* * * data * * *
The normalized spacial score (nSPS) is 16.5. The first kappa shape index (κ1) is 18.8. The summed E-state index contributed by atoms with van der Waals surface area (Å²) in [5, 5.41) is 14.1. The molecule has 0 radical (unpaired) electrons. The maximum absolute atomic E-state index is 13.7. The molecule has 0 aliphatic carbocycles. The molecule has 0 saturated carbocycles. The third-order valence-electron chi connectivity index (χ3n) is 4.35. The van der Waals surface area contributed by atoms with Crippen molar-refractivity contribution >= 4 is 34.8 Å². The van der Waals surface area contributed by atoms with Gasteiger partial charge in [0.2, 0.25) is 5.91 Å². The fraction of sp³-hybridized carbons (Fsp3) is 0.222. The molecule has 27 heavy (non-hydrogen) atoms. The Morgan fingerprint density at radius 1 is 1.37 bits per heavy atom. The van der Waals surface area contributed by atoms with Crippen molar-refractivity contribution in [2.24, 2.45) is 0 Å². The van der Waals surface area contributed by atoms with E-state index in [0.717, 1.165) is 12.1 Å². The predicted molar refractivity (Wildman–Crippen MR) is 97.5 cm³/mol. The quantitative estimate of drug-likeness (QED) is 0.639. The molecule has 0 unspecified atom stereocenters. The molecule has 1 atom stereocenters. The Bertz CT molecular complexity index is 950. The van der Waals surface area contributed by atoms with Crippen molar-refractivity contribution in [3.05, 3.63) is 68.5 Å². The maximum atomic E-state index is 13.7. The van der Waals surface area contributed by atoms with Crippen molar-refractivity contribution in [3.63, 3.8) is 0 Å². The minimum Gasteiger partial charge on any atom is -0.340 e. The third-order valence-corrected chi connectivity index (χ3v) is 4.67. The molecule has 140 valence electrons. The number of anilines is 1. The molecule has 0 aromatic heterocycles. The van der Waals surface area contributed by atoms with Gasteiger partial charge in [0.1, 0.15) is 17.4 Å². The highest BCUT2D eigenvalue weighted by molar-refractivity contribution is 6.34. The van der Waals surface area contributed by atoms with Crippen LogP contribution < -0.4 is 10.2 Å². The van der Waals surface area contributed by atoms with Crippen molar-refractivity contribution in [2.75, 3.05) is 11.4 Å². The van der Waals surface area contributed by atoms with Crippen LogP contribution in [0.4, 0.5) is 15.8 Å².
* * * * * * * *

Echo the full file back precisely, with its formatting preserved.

The normalized spacial score (nSPS) is 16.5. The first kappa shape index (κ1) is 18.8. The summed E-state index contributed by atoms with van der Waals surface area (Å²) in [5, 5.41) is 14.1. The molecule has 0 radical (unpaired) electrons. The maximum absolute atomic E-state index is 13.7. The molecule has 0 aliphatic carbocycles. The molecule has 0 saturated carbocycles. The third-order valence-electron chi connectivity index (χ3n) is 4.35. The van der Waals surface area contributed by atoms with Crippen molar-refractivity contribution >= 4 is 34.8 Å². The van der Waals surface area contributed by atoms with Gasteiger partial charge in [0.2, 0.25) is 5.91 Å². The fraction of sp³-hybridized carbons (Fsp3) is 0.222. The molecule has 27 heavy (non-hydrogen) atoms. The Morgan fingerprint density at radius 1 is 1.37 bits per heavy atom. The van der Waals surface area contributed by atoms with Crippen molar-refractivity contribution in [2.24, 2.45) is 0 Å². The van der Waals surface area contributed by atoms with E-state index in [0.717, 1.165) is 12.1 Å². The predicted molar refractivity (Wildman–Crippen MR) is 97.5 cm³/mol. The quantitative estimate of drug-likeness (QED) is 0.639. The molecule has 0 unspecified atom stereocenters. The molecule has 1 atom stereocenters. The Bertz CT molecular complexity index is 950. The van der Waals surface area contributed by atoms with Crippen molar-refractivity contribution in [3.05, 3.63) is 68.5 Å². The maximum atomic E-state index is 13.7. The van der Waals surface area contributed by atoms with Crippen molar-refractivity contribution in [3.63, 3.8) is 0 Å². The minimum Gasteiger partial charge on any atom is -0.340 e. The third-order valence-corrected chi connectivity index (χ3v) is 4.67. The molecule has 140 valence electrons. The number of anilines is 1. The molecule has 0 aromatic heterocycles. The van der Waals surface area contributed by atoms with Gasteiger partial charge in [0.1, 0.15) is 17.4 Å². The highest BCUT2D eigenvalue weighted by molar-refractivity contribution is 6.34. The van der Waals surface area contributed by atoms with Crippen LogP contribution < -0.4 is 10.2 Å². The van der Waals surface area contributed by atoms with Crippen molar-refractivity contribution in [2.75, 3.05) is 11.4 Å². The van der Waals surface area contributed by atoms with Crippen LogP contribution in [0.4, 0.5) is 15.8 Å².